I assigned five of the six available buttons to launch the standard web browser (Google Chrome in this case) with a corresponding streaming URL (radio channel).
The US Department of Defense will host this year’s Armed Forces Day (AFD) Cross-Band Test, Friday and Saturday, May 7 – 8, in recognition of Armed Forces Day on May 15. The event is open to all radio amateurs.
For more than 50 years, military and amateur stations have taken part in this exercise, designed to include amateur radio and government radio operators alike.
The AFD Cross-Band Test is a unique opportunity to test two-way communications between military and amateur radio stations, as authorized under FCC Part 97 rules. These tests provide opportunities and challenges for radio operators to demonstrate individual technical skills in a tightly controlled exercise in which military stations will transmit on selected military frequencies and will announce the specific amateur radio frequencies being monitored.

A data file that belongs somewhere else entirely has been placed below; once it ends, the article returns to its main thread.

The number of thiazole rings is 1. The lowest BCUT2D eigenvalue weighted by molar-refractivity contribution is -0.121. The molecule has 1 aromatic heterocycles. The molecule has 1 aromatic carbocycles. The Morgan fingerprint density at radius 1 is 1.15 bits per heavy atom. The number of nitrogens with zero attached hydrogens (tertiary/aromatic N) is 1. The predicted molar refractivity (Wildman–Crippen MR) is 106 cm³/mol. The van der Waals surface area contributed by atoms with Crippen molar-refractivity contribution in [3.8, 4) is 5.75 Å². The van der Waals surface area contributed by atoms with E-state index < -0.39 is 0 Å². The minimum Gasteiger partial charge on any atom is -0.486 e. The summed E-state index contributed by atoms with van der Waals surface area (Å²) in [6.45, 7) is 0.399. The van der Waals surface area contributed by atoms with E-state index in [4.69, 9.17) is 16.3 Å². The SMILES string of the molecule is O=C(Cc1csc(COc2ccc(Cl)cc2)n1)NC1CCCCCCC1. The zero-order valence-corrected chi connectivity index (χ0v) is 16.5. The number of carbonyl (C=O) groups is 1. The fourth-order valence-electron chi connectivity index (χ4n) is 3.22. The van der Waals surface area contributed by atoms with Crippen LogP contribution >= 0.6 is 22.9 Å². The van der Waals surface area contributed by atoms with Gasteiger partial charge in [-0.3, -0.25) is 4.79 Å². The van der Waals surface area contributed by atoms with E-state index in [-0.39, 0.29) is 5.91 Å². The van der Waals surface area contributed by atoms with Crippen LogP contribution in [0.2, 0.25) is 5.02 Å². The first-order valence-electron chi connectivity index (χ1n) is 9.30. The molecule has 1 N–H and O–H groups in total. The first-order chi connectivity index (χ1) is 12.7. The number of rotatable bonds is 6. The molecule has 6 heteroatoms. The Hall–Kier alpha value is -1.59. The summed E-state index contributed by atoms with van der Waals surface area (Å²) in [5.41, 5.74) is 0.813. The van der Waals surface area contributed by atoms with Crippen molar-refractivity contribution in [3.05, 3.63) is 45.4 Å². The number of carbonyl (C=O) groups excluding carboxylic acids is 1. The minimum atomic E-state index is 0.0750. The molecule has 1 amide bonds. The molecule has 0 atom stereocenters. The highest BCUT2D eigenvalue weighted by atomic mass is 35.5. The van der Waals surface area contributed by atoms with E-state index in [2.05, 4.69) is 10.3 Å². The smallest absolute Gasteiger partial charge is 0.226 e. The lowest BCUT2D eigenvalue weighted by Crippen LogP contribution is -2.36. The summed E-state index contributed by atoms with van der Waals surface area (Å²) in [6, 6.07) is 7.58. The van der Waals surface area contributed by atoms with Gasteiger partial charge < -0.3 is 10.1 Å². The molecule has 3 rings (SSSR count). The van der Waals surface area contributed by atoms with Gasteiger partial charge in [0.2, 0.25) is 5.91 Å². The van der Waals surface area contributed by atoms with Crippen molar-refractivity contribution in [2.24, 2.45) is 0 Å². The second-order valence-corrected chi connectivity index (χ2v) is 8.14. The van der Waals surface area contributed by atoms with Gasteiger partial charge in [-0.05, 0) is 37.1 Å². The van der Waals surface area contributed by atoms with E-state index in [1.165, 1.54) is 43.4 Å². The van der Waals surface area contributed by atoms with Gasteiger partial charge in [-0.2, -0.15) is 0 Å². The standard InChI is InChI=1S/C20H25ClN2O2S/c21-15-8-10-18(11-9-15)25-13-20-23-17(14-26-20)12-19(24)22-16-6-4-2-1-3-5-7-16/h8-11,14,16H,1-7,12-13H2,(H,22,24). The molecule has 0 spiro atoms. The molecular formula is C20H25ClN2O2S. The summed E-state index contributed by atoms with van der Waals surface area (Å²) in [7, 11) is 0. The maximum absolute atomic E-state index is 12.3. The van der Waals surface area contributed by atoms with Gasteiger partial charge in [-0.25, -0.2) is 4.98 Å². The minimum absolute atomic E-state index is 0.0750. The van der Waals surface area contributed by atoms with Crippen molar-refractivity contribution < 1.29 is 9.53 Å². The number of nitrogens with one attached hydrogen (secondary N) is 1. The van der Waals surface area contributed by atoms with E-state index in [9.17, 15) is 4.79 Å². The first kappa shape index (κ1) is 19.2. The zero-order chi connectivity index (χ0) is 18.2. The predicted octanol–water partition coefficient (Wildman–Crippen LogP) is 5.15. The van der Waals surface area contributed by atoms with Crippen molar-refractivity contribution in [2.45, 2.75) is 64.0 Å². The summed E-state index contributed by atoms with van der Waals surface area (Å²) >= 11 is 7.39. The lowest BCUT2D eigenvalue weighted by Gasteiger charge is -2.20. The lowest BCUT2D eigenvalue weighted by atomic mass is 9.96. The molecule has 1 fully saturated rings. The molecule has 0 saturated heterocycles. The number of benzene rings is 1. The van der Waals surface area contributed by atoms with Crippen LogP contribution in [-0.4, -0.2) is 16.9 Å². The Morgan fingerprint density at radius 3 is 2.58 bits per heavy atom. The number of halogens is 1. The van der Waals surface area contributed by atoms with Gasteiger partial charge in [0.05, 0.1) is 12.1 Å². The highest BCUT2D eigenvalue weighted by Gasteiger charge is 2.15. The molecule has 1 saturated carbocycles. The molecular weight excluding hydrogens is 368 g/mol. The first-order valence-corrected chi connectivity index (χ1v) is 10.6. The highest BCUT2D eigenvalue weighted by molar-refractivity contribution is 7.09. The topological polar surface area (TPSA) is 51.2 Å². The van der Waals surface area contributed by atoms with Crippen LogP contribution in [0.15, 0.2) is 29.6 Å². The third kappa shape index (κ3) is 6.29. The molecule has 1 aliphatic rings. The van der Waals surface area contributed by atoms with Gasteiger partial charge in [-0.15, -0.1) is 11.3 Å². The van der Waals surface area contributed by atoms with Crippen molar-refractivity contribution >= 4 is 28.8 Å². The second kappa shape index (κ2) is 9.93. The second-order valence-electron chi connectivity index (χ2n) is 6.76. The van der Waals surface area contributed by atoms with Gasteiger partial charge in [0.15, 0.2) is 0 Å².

The schedule of military/government stations taking part in the Armed Forces Day Cross-Band Test and information on the AFD message is available on the MARS website.
The RAC Challenge Award: An Overview
Radio Amateurs of Canada is pleased to present a new Canadian Portable Operations Challenge Award for RAC members.
The objective of the new “RAC Challenge Award” is to recognize and encourage portable operations by RAC members from locations throughout Canada.
The new program will begin on Canada Day, July 1, 2021 and we hope it will become an annual event for RAC members.